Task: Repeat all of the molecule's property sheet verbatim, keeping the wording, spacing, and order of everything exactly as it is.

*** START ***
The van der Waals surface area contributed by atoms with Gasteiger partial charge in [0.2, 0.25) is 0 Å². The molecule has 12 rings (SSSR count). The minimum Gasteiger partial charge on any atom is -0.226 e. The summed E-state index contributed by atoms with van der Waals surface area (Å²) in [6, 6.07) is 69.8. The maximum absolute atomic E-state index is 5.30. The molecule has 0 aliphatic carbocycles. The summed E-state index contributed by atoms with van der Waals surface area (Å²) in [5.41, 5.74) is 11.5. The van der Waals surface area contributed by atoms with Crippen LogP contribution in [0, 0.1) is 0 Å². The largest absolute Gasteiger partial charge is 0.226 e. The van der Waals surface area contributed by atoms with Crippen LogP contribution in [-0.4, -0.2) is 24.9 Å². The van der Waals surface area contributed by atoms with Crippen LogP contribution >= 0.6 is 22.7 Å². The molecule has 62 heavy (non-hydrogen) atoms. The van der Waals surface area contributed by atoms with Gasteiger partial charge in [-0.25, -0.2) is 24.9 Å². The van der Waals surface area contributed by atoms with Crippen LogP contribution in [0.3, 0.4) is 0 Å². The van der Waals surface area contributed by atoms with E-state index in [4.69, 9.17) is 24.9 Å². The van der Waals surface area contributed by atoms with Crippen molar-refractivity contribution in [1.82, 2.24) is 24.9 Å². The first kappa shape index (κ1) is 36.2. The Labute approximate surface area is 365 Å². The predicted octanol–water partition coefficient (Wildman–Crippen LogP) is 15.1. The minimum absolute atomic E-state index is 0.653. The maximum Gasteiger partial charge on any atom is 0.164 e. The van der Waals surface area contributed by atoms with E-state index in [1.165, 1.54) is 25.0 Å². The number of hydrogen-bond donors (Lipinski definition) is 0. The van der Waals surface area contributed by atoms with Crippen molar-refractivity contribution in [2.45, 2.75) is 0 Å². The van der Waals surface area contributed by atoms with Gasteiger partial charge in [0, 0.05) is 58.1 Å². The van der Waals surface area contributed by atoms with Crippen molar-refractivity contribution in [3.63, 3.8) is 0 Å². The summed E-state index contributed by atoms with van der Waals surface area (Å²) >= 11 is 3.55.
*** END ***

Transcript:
The van der Waals surface area contributed by atoms with Gasteiger partial charge in [0.2, 0.25) is 0 Å². The molecule has 12 rings (SSSR count). The minimum Gasteiger partial charge on any atom is -0.226 e. The summed E-state index contributed by atoms with van der Waals surface area (Å²) in [6, 6.07) is 69.8. The maximum absolute atomic E-state index is 5.30. The molecule has 0 aliphatic carbocycles. The summed E-state index contributed by atoms with van der Waals surface area (Å²) in [5.41, 5.74) is 11.5. The van der Waals surface area contributed by atoms with Crippen LogP contribution in [0, 0.1) is 0 Å². The largest absolute Gasteiger partial charge is 0.226 e. The van der Waals surface area contributed by atoms with Crippen LogP contribution in [-0.4, -0.2) is 24.9 Å². The van der Waals surface area contributed by atoms with Crippen LogP contribution >= 0.6 is 22.7 Å². The molecule has 62 heavy (non-hydrogen) atoms. The van der Waals surface area contributed by atoms with Gasteiger partial charge in [-0.25, -0.2) is 24.9 Å². The van der Waals surface area contributed by atoms with Crippen LogP contribution in [0.3, 0.4) is 0 Å². The van der Waals surface area contributed by atoms with E-state index in [4.69, 9.17) is 24.9 Å². The van der Waals surface area contributed by atoms with Crippen molar-refractivity contribution in [1.82, 2.24) is 24.9 Å². The first kappa shape index (κ1) is 36.2. The Labute approximate surface area is 365 Å². The predicted octanol–water partition coefficient (Wildman–Crippen LogP) is 15.1. The minimum absolute atomic E-state index is 0.653. The maximum Gasteiger partial charge on any atom is 0.164 e. The van der Waals surface area contributed by atoms with E-state index in [1.165, 1.54) is 25.0 Å². The number of hydrogen-bond donors (Lipinski definition) is 0. The van der Waals surface area contributed by atoms with Crippen molar-refractivity contribution in [2.45, 2.75) is 0 Å². The van der Waals surface area contributed by atoms with Gasteiger partial charge in [0, 0.05) is 58.1 Å². The van der Waals surface area contributed by atoms with Crippen molar-refractivity contribution in [3.63, 3.8) is 0 Å². The summed E-state index contributed by atoms with van der Waals surface area (Å²) >= 11 is 3.55.